Ever since their first album, rock band Mot has held their ground as one of the most distinctive and consistent musicians in Korean music. With their rhythmic unpredictability, aching dissonances, and eAeon’s tearful, wounded voice, the group’s music serves well as an intimate companion during dark times (or just when you want some good, smart music). In contrast to the gnarly-ness of their first two albums, Non-Linearand Strange Season, Mot’s most recent album, Ashcraft, possesses a more accessible and sometimes even playful disposition. In it, you will hear the group try on some progressive rock, jazz, and pop garments for the first time.
Unfortunately, a handful of ballads on the album veer into predictable pop territory, such as “헛되었어,” “당신의 절망을 바라는 나에게,” “먹구름을 향해 달리는 차 안에서,” and “편히.” They don’t shimmer with the same gritty compositional genius that is expected of the band. While each song has its special moments (most notably the drop-dead gorgeous verses of “편히”), their relative predictability fails dig into the gut like Mot’s music usually does.
However, there exists a middle ground on the album in which Mot works with the pop idiom masterfully, such as in “재와 연기의 노래,” “지난 일요일을 위한 발라드,” and “잠들어 걷다.” In these tracks, Mot successfully incorporates their typical beautiful, dark, twisted-ness into a musical language that is more accessible and breathable than their usual one. ”재와 연기의 노래,” for example, opens with swirling, unoffensive chromatic melodies mixed with the rhythmic reliability of pop ballad. But these restless melodies never relax; instead, Mot stubbornly thickens and insists on the dissonance, keeping us on our toes waiting for a release of tension that they never give us. Yes!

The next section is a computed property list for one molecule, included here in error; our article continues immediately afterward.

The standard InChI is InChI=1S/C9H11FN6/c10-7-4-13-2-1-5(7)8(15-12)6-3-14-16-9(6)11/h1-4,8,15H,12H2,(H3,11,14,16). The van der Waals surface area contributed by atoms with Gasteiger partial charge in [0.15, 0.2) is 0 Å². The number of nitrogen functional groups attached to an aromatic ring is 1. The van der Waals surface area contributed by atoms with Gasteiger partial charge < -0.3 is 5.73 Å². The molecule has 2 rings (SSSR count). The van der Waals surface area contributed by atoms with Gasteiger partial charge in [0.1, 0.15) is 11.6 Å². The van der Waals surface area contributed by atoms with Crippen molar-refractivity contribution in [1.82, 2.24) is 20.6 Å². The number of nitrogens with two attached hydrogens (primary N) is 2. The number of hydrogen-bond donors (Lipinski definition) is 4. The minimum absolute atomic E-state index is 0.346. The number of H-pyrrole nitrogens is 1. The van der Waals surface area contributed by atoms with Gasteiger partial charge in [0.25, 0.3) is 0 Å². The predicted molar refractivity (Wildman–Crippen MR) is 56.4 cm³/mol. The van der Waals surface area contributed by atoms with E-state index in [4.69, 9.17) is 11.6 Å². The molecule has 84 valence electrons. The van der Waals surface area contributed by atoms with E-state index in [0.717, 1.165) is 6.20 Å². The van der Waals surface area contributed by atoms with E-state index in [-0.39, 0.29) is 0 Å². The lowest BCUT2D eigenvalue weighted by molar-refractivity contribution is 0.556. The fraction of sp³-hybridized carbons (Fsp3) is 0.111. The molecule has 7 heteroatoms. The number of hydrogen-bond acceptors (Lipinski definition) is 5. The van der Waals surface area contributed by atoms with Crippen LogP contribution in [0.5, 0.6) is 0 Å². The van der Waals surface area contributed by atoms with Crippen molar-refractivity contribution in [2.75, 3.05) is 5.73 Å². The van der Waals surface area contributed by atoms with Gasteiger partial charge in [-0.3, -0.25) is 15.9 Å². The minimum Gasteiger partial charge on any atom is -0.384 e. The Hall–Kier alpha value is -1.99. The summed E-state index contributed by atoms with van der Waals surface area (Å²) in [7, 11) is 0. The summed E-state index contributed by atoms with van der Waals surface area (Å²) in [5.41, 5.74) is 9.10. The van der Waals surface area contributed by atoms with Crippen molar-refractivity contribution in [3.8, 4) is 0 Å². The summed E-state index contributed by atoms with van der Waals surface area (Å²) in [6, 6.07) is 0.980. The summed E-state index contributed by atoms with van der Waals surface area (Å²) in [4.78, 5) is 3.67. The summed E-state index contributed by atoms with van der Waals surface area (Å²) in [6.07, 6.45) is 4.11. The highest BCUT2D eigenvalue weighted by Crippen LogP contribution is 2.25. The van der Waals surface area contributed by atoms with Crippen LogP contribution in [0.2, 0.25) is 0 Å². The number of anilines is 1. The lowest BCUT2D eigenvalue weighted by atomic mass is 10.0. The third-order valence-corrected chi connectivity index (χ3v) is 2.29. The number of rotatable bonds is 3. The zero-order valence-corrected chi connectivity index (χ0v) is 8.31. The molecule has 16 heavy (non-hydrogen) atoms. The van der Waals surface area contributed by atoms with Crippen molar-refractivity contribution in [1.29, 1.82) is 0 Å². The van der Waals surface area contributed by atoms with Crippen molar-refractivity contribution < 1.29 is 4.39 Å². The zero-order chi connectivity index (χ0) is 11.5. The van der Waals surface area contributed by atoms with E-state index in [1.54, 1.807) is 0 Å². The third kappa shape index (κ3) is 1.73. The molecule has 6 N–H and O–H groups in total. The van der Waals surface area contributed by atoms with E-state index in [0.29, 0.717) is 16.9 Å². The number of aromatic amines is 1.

There is a collection of songs on the album in which Mot truly sells their new, more playful sound, which has progressive rock and jazz influences: “Perfect Dream,” “Trivia,” and “Two Bass Waltz.” They’re some of the most gripping songs I’ve heard all year. “Perfect Dream” opens with an impressionistic piano riff that sizzles into a crisp, polyrhythmic tangle of synths and drums that is both emotionally meaty and a whole lot of fun. “Two Bass Waltz” has a lovely modulating chord progression led by twinkling, interlocking electronic piano riffs whose edges are so soft that you can almost taste their sweetness.
It’s great to hear Mot experimenting with their sound even if not every track on this album is a knockout. I hope that they will continue to apply their signature dissonance to new sound palettes. Although in the future, I’d love to hear more integration of their compositional ingenuity from their earlier albums, Ashcraft is another addition to Mot’s discography that sparkles with vulnerability and craftsmanship.